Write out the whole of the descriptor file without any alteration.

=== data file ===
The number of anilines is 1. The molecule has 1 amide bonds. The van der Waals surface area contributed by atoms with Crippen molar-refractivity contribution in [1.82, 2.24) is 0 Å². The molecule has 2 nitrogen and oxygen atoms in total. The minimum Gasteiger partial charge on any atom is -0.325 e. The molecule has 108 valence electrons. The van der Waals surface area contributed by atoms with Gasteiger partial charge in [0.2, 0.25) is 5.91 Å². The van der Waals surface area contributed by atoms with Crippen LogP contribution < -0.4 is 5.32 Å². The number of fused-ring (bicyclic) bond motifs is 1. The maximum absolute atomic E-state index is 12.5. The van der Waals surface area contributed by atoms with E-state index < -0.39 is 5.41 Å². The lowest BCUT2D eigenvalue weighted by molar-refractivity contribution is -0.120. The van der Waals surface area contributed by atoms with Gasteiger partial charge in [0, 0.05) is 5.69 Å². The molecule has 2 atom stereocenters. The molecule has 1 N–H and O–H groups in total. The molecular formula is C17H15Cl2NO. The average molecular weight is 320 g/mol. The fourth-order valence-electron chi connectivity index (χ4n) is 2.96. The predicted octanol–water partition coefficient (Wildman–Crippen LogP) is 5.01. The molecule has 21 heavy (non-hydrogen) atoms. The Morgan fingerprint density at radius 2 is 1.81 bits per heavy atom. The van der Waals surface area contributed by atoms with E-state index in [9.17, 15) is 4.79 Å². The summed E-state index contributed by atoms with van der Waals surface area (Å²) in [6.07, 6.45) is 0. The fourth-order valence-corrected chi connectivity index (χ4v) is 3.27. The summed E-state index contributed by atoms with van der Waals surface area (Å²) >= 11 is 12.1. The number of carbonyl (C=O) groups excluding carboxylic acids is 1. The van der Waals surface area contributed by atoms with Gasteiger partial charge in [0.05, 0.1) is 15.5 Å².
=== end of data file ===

The number of anilines is 1. The molecule has 1 amide bonds. The van der Waals surface area contributed by atoms with Crippen molar-refractivity contribution in [1.82, 2.24) is 0 Å². The molecule has 2 nitrogen and oxygen atoms in total. The minimum Gasteiger partial charge on any atom is -0.325 e. The molecule has 108 valence electrons. The van der Waals surface area contributed by atoms with Gasteiger partial charge in [0.2, 0.25) is 5.91 Å². The van der Waals surface area contributed by atoms with Crippen LogP contribution < -0.4 is 5.32 Å². The number of fused-ring (bicyclic) bond motifs is 1. The maximum absolute atomic E-state index is 12.5. The van der Waals surface area contributed by atoms with E-state index < -0.39 is 5.41 Å². The lowest BCUT2D eigenvalue weighted by molar-refractivity contribution is -0.120. The van der Waals surface area contributed by atoms with Gasteiger partial charge in [0, 0.05) is 5.69 Å². The molecule has 2 atom stereocenters. The molecule has 1 N–H and O–H groups in total. The molecular formula is C17H15Cl2NO. The average molecular weight is 320 g/mol. The fourth-order valence-electron chi connectivity index (χ4n) is 2.96. The predicted octanol–water partition coefficient (Wildman–Crippen LogP) is 5.01. The molecule has 21 heavy (non-hydrogen) atoms. The Morgan fingerprint density at radius 2 is 1.81 bits per heavy atom. The van der Waals surface area contributed by atoms with E-state index in [9.17, 15) is 4.79 Å². The summed E-state index contributed by atoms with van der Waals surface area (Å²) in [6.07, 6.45) is 0. The fourth-order valence-corrected chi connectivity index (χ4v) is 3.27. The summed E-state index contributed by atoms with van der Waals surface area (Å²) >= 11 is 12.1. The number of carbonyl (C=O) groups excluding carboxylic acids is 1. The van der Waals surface area contributed by atoms with Gasteiger partial charge in [0.05, 0.1) is 15.5 Å².